There’s a quote from Sex and the City that’s often circulated on social media. “Sometimes I would buy Vogue instead of dinner,” Carrie shares with a date. “I felt like it fed me more.”
Yet whiplash, once just a condition caused by a minor car accident or roller coaster ride gone awry, is now an occupational injury for any traditional media fan monitoring its recent trajectory. From the workplace misogyny unearthed by #MeToo, to pandemic-triggered lay-offs and the exposed racism toxicizing cubicle culture, the publications that once told us who to watch, listen to and even be, have been set alight. So, who lit the match?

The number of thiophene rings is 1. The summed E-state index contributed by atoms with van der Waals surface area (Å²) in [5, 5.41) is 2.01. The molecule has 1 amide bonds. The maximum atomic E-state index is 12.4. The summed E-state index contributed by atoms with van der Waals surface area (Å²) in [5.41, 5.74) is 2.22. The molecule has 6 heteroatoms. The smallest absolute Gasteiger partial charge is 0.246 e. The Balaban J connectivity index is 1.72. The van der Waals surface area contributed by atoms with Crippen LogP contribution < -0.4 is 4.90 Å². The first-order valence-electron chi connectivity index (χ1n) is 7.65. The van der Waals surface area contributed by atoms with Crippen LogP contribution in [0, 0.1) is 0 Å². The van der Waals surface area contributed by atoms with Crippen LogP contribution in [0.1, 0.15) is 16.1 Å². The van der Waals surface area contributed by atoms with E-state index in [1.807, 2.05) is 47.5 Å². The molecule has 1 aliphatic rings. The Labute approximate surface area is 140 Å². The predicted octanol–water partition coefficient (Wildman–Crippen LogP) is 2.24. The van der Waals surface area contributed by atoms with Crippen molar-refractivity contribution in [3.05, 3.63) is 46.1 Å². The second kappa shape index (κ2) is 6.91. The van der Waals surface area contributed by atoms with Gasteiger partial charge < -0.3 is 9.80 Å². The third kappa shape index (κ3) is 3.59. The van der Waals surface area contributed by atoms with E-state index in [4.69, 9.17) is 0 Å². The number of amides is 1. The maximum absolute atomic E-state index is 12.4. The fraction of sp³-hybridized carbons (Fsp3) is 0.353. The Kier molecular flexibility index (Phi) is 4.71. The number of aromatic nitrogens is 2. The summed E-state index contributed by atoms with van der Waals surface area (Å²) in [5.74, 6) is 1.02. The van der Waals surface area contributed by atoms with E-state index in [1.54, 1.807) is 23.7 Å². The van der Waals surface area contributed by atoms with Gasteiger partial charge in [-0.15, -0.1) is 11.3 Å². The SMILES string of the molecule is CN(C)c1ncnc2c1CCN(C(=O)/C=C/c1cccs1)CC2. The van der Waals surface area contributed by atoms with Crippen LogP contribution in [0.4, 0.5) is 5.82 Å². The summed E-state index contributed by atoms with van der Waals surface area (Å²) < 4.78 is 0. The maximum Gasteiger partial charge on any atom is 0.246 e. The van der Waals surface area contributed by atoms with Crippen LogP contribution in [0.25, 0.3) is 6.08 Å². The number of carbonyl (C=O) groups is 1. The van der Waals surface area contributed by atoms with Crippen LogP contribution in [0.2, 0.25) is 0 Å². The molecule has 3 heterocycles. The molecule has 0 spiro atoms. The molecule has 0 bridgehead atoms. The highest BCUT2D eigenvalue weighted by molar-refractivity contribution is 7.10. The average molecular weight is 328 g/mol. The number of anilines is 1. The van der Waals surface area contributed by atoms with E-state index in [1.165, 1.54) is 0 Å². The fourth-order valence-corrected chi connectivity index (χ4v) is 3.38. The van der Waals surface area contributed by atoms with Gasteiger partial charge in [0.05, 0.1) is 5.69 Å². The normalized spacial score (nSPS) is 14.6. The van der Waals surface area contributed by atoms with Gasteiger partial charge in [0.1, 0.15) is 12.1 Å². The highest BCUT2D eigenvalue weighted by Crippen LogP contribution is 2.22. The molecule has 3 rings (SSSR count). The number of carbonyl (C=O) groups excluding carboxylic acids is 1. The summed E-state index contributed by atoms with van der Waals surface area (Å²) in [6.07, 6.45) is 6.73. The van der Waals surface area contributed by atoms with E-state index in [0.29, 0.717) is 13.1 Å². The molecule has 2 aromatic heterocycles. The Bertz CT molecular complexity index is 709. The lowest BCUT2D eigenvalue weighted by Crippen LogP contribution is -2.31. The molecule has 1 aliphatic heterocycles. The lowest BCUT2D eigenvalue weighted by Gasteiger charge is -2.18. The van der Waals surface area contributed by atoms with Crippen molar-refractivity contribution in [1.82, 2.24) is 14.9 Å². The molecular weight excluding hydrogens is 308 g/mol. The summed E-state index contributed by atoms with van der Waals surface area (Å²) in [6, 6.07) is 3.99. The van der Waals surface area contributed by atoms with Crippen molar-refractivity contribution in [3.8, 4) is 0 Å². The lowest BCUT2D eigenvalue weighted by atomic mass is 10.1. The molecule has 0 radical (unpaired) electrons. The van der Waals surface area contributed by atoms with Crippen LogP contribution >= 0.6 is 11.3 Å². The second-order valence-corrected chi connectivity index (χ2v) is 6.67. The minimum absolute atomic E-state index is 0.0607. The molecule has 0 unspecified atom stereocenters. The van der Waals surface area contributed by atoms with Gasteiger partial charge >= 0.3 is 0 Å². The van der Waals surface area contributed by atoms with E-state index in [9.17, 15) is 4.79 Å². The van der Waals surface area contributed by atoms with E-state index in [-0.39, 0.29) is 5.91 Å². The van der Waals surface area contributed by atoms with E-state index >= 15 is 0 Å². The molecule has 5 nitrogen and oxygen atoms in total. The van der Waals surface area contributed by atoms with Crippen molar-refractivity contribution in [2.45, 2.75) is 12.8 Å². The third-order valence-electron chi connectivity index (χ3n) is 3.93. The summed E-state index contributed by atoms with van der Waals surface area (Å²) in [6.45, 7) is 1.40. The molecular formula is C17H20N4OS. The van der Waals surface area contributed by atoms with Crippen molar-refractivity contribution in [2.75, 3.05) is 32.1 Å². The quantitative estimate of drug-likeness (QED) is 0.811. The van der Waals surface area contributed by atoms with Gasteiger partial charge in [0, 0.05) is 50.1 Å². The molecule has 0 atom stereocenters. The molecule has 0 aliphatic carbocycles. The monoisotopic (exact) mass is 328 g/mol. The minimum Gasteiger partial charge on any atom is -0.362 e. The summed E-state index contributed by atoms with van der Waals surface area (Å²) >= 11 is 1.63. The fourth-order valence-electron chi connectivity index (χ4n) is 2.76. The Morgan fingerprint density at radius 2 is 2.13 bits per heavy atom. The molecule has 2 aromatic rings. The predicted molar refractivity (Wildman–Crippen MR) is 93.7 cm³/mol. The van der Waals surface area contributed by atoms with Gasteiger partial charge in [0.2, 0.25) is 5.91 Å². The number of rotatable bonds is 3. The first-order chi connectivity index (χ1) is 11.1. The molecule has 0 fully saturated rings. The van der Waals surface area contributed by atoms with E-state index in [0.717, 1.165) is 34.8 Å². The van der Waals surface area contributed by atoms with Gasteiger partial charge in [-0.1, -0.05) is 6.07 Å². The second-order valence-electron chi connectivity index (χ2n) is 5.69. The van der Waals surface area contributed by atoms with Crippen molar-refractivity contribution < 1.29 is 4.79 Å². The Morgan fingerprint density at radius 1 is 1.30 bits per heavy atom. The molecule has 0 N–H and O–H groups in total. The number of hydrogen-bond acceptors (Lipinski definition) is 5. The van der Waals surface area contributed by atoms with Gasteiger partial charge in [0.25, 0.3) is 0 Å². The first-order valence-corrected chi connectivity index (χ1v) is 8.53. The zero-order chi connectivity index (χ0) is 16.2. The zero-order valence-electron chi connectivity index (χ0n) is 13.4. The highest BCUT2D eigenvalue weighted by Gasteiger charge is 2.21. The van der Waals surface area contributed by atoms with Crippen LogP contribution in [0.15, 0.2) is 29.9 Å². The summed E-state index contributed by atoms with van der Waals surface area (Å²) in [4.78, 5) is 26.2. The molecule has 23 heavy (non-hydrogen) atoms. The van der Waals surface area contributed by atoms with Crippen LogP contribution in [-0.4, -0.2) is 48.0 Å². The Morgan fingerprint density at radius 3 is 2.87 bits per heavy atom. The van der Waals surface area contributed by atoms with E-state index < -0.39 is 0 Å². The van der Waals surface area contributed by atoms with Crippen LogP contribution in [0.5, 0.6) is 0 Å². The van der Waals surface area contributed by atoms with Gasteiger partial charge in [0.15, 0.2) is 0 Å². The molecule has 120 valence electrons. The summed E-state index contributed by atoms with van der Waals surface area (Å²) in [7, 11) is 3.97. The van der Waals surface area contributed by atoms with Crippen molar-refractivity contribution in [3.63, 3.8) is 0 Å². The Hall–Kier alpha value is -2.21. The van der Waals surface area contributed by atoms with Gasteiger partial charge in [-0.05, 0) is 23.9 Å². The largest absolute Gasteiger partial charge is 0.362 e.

Easy, Instagram. The content-sharing platform has presented a new world order. While to be ‘in vogue’ one needed to be, you know, in Vogue, now various online ecosystems have their own leaders: ‘influencers,’ who don’t necessarily need their name bolstered by a decades-old masthead to find fans. One by one, influencers have upended every creative industry — for better, or for worse. Fashion now gravitates toward followers. Musicians only need a few seconds of access to millions to achieve virality. Even fine art values and is valued via its online presence.
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